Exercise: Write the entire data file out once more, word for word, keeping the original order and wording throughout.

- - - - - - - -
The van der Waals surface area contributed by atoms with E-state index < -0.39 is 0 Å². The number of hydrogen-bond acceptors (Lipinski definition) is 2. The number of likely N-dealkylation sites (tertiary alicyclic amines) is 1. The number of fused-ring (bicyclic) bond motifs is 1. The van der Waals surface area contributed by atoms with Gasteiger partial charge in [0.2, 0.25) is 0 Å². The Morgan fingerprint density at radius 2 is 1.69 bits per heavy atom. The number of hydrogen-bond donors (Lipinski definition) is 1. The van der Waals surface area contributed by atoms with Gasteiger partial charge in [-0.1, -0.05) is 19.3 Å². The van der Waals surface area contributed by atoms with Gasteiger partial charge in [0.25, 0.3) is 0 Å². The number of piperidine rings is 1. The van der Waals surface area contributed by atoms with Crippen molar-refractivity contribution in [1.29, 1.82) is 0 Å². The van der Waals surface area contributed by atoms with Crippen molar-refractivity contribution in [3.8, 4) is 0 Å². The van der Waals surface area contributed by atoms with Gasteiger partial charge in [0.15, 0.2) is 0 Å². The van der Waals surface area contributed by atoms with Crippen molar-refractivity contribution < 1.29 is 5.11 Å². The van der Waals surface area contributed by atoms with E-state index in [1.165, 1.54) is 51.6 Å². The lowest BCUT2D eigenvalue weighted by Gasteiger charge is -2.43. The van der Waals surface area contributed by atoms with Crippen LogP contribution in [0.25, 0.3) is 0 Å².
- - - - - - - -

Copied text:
The van der Waals surface area contributed by atoms with E-state index < -0.39 is 0 Å². The number of hydrogen-bond acceptors (Lipinski definition) is 2. The number of likely N-dealkylation sites (tertiary alicyclic amines) is 1. The number of fused-ring (bicyclic) bond motifs is 1. The van der Waals surface area contributed by atoms with Gasteiger partial charge in [0.2, 0.25) is 0 Å². The Morgan fingerprint density at radius 2 is 1.69 bits per heavy atom. The number of hydrogen-bond donors (Lipinski definition) is 1. The van der Waals surface area contributed by atoms with Gasteiger partial charge in [-0.1, -0.05) is 19.3 Å². The van der Waals surface area contributed by atoms with Gasteiger partial charge in [0.25, 0.3) is 0 Å². The number of piperidine rings is 1. The van der Waals surface area contributed by atoms with Crippen molar-refractivity contribution in [1.29, 1.82) is 0 Å². The van der Waals surface area contributed by atoms with Crippen molar-refractivity contribution in [3.8, 4) is 0 Å². The van der Waals surface area contributed by atoms with Gasteiger partial charge in [0.15, 0.2) is 0 Å². The van der Waals surface area contributed by atoms with Crippen molar-refractivity contribution < 1.29 is 5.11 Å². The van der Waals surface area contributed by atoms with E-state index in [1.165, 1.54) is 51.6 Å². The lowest BCUT2D eigenvalue weighted by Gasteiger charge is -2.43. The van der Waals surface area contributed by atoms with Crippen LogP contribution in [0.25, 0.3) is 0 Å².